The Champion

July 2012 , Page 28 

Search the Champion Looking for something specific?

Preview of Member Only Content

For full access: login or Become a Member Join Now

Time out for Summation: The Use of Timed Breaks In Summation for Greater Juror Retention

By Jay Ruane and Jim Ruane

This article will address a novel concept in the structure of a closing argument. For 18 years, the esteemed Pozner and Dodd have educated the trial lawyer on the effective use of primacy and recency in building a cross-examination.1 Our theory suggests that the use of the same techniques can be used in a closing argument to deliver a more effective message when it is formatted to allow the juror to retain more defense-oriented information in a single closing argument. Support for this will come not only from scientific principles, but also courtroom practices that highlight nuances in the criminal defense lawyer’s technique to grab hold of a juror’s mind.

In a criminal trial, the prosecution is allowed the opportunity to give both an opening and a rebuttal closing argument because they bear the burden of proof. Oftentimes, the prosecution will “save” important points for the rebuttal closing argument in order to maximize the ability of the juror to retain the prosecution’s message. Thi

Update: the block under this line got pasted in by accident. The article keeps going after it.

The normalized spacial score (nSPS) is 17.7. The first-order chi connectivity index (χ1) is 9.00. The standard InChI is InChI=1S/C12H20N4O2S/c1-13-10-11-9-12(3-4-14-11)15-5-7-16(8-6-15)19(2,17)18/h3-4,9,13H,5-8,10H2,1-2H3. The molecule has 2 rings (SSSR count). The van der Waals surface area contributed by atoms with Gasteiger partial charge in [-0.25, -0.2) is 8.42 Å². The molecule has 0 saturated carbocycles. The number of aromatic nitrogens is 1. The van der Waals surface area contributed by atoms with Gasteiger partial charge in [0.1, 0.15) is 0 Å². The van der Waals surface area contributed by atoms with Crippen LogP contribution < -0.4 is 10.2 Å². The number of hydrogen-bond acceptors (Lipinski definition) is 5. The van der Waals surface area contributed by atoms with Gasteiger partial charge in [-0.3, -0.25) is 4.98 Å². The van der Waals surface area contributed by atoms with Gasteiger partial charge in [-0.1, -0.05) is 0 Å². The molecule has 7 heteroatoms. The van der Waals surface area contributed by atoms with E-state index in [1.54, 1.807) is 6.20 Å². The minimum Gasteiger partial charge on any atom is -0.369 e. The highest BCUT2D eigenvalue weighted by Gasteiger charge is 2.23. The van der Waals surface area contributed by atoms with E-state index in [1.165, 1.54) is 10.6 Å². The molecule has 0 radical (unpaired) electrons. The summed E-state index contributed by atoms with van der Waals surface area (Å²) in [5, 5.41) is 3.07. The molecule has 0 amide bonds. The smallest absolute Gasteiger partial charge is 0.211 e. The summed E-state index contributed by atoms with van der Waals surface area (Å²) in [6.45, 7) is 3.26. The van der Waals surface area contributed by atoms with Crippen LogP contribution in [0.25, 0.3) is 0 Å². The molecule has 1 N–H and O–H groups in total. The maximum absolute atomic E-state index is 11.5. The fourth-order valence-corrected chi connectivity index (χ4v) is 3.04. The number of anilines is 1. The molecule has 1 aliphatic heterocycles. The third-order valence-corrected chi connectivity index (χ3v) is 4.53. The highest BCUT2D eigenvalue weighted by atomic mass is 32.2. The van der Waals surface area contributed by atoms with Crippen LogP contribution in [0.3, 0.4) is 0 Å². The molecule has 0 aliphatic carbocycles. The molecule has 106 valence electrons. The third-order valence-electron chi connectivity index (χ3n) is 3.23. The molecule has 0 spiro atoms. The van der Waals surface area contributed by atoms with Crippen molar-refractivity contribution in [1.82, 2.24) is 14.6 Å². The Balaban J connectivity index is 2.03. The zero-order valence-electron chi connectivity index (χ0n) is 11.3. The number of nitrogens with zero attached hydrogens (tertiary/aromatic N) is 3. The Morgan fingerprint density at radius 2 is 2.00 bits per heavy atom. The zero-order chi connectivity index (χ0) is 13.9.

Want to read more?

The Champion archive is reserved for NACDL members.

NACDL members, please login to read the rest of this article.
login

Not a member? Join now.
Join Now
Or click here to see an overview of NACDL Member benefits.

See what NACDL members say about us.

To read the current issue of The Champion in its entirety, click here.

  • Media inquiries: Contact NACDL's Director of Public Affairs & Communications Ivan J. Dominguez at 202-465-7662 or idominguez@nacdl.org
  • Academic Requests: Full articles of The Champion Magazine are available for academic and research purposes in the WestLaw and LexisNexis databases.

In This Section

Advertisement Advertise with Us
ad